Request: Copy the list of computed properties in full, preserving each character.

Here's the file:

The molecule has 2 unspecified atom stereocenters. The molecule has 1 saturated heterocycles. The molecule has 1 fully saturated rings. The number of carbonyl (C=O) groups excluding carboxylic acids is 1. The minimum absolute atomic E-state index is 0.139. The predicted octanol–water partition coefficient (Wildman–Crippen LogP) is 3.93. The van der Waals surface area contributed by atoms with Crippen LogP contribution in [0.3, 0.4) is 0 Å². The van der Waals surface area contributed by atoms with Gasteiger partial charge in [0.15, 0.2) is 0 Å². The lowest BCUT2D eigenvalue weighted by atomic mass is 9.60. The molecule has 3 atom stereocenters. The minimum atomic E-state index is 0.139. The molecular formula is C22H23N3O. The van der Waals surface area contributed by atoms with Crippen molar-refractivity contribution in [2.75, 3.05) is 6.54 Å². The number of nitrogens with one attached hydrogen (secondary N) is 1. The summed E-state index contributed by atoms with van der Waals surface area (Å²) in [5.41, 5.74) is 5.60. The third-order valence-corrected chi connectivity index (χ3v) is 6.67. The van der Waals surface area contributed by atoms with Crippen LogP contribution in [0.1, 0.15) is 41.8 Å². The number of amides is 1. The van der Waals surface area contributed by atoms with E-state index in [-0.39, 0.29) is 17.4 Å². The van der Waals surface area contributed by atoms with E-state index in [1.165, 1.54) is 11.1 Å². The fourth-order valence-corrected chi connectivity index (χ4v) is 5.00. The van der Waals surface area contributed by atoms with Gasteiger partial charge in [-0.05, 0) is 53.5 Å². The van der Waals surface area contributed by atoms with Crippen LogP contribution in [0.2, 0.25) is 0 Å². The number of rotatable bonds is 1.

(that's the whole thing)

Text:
The molecule has 2 unspecified atom stereocenters. The molecule has 1 saturated heterocycles. The molecule has 1 fully saturated rings. The number of carbonyl (C=O) groups excluding carboxylic acids is 1. The minimum absolute atomic E-state index is 0.139. The predicted octanol–water partition coefficient (Wildman–Crippen LogP) is 3.93. The van der Waals surface area contributed by atoms with Crippen LogP contribution in [0.3, 0.4) is 0 Å². The van der Waals surface area contributed by atoms with Gasteiger partial charge in [0.15, 0.2) is 0 Å². The lowest BCUT2D eigenvalue weighted by atomic mass is 9.60. The molecule has 3 atom stereocenters. The minimum atomic E-state index is 0.139. The molecular formula is C22H23N3O. The van der Waals surface area contributed by atoms with Crippen molar-refractivity contribution in [2.75, 3.05) is 6.54 Å². The number of nitrogens with one attached hydrogen (secondary N) is 1. The summed E-state index contributed by atoms with van der Waals surface area (Å²) in [5.41, 5.74) is 5.60. The third-order valence-corrected chi connectivity index (χ3v) is 6.67. The van der Waals surface area contributed by atoms with Crippen LogP contribution in [0.1, 0.15) is 41.8 Å². The number of amides is 1. The van der Waals surface area contributed by atoms with E-state index in [-0.39, 0.29) is 17.4 Å². The van der Waals surface area contributed by atoms with E-state index in [1.165, 1.54) is 11.1 Å². The fourth-order valence-corrected chi connectivity index (χ4v) is 5.00. The van der Waals surface area contributed by atoms with Gasteiger partial charge in [-0.05, 0) is 53.5 Å². The van der Waals surface area contributed by atoms with Crippen LogP contribution in [0.2, 0.25) is 0 Å². The number of rotatable bonds is 1.